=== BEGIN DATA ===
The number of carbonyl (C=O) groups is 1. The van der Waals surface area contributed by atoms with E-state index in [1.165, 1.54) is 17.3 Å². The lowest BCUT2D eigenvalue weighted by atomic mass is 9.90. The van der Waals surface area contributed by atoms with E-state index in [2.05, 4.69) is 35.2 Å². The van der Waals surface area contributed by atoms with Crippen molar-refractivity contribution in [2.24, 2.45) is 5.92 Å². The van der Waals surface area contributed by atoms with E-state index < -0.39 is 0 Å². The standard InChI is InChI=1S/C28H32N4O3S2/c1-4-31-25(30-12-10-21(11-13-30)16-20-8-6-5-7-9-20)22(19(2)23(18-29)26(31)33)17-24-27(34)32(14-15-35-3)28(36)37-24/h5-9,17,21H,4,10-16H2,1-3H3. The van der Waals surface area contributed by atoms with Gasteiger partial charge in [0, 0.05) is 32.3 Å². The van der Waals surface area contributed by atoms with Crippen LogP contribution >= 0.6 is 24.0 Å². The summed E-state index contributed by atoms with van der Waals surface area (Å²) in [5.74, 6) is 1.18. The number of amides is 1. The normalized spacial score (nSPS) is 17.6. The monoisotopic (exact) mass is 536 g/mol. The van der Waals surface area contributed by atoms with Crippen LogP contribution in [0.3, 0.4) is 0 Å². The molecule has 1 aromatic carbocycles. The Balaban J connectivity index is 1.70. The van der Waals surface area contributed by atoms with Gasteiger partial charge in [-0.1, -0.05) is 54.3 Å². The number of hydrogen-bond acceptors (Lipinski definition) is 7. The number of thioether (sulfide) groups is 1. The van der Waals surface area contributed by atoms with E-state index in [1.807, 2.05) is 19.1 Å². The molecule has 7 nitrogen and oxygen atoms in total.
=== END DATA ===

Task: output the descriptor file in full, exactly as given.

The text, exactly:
The number of carbonyl (C=O) groups is 1. The van der Waals surface area contributed by atoms with E-state index in [1.165, 1.54) is 17.3 Å². The lowest BCUT2D eigenvalue weighted by atomic mass is 9.90. The van der Waals surface area contributed by atoms with E-state index in [2.05, 4.69) is 35.2 Å². The van der Waals surface area contributed by atoms with Crippen molar-refractivity contribution in [2.24, 2.45) is 5.92 Å². The van der Waals surface area contributed by atoms with E-state index < -0.39 is 0 Å². The standard InChI is InChI=1S/C28H32N4O3S2/c1-4-31-25(30-12-10-21(11-13-30)16-20-8-6-5-7-9-20)22(19(2)23(18-29)26(31)33)17-24-27(34)32(14-15-35-3)28(36)37-24/h5-9,17,21H,4,10-16H2,1-3H3. The van der Waals surface area contributed by atoms with Gasteiger partial charge in [0, 0.05) is 32.3 Å². The van der Waals surface area contributed by atoms with Crippen LogP contribution >= 0.6 is 24.0 Å². The summed E-state index contributed by atoms with van der Waals surface area (Å²) in [5.74, 6) is 1.18. The number of amides is 1. The normalized spacial score (nSPS) is 17.6. The monoisotopic (exact) mass is 536 g/mol. The van der Waals surface area contributed by atoms with Crippen LogP contribution in [0.3, 0.4) is 0 Å². The molecule has 1 aromatic carbocycles. The Balaban J connectivity index is 1.70. The van der Waals surface area contributed by atoms with Gasteiger partial charge in [-0.1, -0.05) is 54.3 Å². The number of hydrogen-bond acceptors (Lipinski definition) is 7. The number of thioether (sulfide) groups is 1. The van der Waals surface area contributed by atoms with E-state index in [1.807, 2.05) is 19.1 Å². The molecule has 7 nitrogen and oxygen atoms in total.